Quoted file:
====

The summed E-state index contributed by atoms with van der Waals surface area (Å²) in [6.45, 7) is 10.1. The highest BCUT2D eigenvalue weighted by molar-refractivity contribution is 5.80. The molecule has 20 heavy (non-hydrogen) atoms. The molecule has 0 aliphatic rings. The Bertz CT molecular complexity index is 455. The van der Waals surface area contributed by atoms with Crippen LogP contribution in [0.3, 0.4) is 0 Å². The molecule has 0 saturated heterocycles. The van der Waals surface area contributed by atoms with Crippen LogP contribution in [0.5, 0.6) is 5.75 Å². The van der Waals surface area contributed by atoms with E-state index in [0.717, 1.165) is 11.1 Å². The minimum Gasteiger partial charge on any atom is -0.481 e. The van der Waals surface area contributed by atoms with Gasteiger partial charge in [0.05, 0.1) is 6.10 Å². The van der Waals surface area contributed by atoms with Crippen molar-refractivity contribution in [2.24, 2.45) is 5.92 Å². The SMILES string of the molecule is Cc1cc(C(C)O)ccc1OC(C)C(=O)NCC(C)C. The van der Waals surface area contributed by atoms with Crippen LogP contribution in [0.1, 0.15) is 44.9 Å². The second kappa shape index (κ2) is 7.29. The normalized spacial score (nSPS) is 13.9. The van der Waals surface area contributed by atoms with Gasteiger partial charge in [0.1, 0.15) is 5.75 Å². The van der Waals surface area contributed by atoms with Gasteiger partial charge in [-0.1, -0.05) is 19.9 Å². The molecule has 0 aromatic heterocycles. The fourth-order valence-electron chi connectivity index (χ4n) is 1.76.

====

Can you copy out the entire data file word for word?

The summed E-state index contributed by atoms with van der Waals surface area (Å²) in [6.45, 7) is 10.1. The highest BCUT2D eigenvalue weighted by molar-refractivity contribution is 5.80. The molecule has 20 heavy (non-hydrogen) atoms. The molecule has 0 aliphatic rings. The Bertz CT molecular complexity index is 455. The van der Waals surface area contributed by atoms with Crippen LogP contribution in [0.3, 0.4) is 0 Å². The molecule has 0 saturated heterocycles. The van der Waals surface area contributed by atoms with Crippen LogP contribution in [0.5, 0.6) is 5.75 Å². The van der Waals surface area contributed by atoms with E-state index in [0.717, 1.165) is 11.1 Å². The minimum Gasteiger partial charge on any atom is -0.481 e. The van der Waals surface area contributed by atoms with Gasteiger partial charge in [0.05, 0.1) is 6.10 Å². The van der Waals surface area contributed by atoms with Crippen molar-refractivity contribution in [2.24, 2.45) is 5.92 Å². The SMILES string of the molecule is Cc1cc(C(C)O)ccc1OC(C)C(=O)NCC(C)C. The van der Waals surface area contributed by atoms with Crippen LogP contribution in [0.1, 0.15) is 44.9 Å². The second kappa shape index (κ2) is 7.29. The normalized spacial score (nSPS) is 13.9. The van der Waals surface area contributed by atoms with Gasteiger partial charge in [0.1, 0.15) is 5.75 Å². The van der Waals surface area contributed by atoms with Gasteiger partial charge in [-0.1, -0.05) is 19.9 Å². The molecule has 0 aromatic heterocycles. The fourth-order valence-electron chi connectivity index (χ4n) is 1.76.